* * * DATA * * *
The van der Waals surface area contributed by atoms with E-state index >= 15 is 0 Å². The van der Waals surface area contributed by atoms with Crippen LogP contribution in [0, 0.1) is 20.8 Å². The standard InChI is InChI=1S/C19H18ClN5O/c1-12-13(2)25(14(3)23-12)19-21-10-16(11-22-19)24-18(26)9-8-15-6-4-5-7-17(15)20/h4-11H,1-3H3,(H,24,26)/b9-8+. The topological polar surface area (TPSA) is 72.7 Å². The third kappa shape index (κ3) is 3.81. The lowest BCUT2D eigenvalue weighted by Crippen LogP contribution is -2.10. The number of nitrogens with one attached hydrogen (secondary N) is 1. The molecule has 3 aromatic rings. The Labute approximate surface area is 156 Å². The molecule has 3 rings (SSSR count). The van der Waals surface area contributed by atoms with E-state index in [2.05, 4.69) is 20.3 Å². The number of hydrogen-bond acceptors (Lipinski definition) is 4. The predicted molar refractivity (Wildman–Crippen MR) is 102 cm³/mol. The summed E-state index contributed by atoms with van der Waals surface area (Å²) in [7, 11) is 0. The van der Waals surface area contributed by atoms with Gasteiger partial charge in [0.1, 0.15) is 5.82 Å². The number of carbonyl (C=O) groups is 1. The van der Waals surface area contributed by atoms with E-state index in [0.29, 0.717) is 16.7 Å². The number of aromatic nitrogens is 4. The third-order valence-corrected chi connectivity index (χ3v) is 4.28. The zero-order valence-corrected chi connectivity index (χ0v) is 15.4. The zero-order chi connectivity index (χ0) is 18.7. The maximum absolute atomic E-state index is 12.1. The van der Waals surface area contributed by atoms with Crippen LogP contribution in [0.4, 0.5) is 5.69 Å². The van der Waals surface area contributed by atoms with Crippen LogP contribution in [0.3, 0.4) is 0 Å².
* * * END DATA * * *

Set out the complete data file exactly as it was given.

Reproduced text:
The van der Waals surface area contributed by atoms with E-state index >= 15 is 0 Å². The van der Waals surface area contributed by atoms with Crippen LogP contribution in [0, 0.1) is 20.8 Å². The standard InChI is InChI=1S/C19H18ClN5O/c1-12-13(2)25(14(3)23-12)19-21-10-16(11-22-19)24-18(26)9-8-15-6-4-5-7-17(15)20/h4-11H,1-3H3,(H,24,26)/b9-8+. The topological polar surface area (TPSA) is 72.7 Å². The third kappa shape index (κ3) is 3.81. The lowest BCUT2D eigenvalue weighted by Crippen LogP contribution is -2.10. The number of nitrogens with one attached hydrogen (secondary N) is 1. The molecule has 3 aromatic rings. The Labute approximate surface area is 156 Å². The molecule has 3 rings (SSSR count). The van der Waals surface area contributed by atoms with E-state index in [2.05, 4.69) is 20.3 Å². The number of hydrogen-bond acceptors (Lipinski definition) is 4. The predicted molar refractivity (Wildman–Crippen MR) is 102 cm³/mol. The summed E-state index contributed by atoms with van der Waals surface area (Å²) in [7, 11) is 0. The van der Waals surface area contributed by atoms with Gasteiger partial charge in [0.1, 0.15) is 5.82 Å². The number of carbonyl (C=O) groups is 1. The van der Waals surface area contributed by atoms with E-state index in [0.29, 0.717) is 16.7 Å². The number of aromatic nitrogens is 4. The third-order valence-corrected chi connectivity index (χ3v) is 4.28. The zero-order valence-corrected chi connectivity index (χ0v) is 15.4. The zero-order chi connectivity index (χ0) is 18.7. The maximum absolute atomic E-state index is 12.1. The van der Waals surface area contributed by atoms with Crippen LogP contribution in [0.4, 0.5) is 5.69 Å². The van der Waals surface area contributed by atoms with Crippen LogP contribution in [0.3, 0.4) is 0 Å².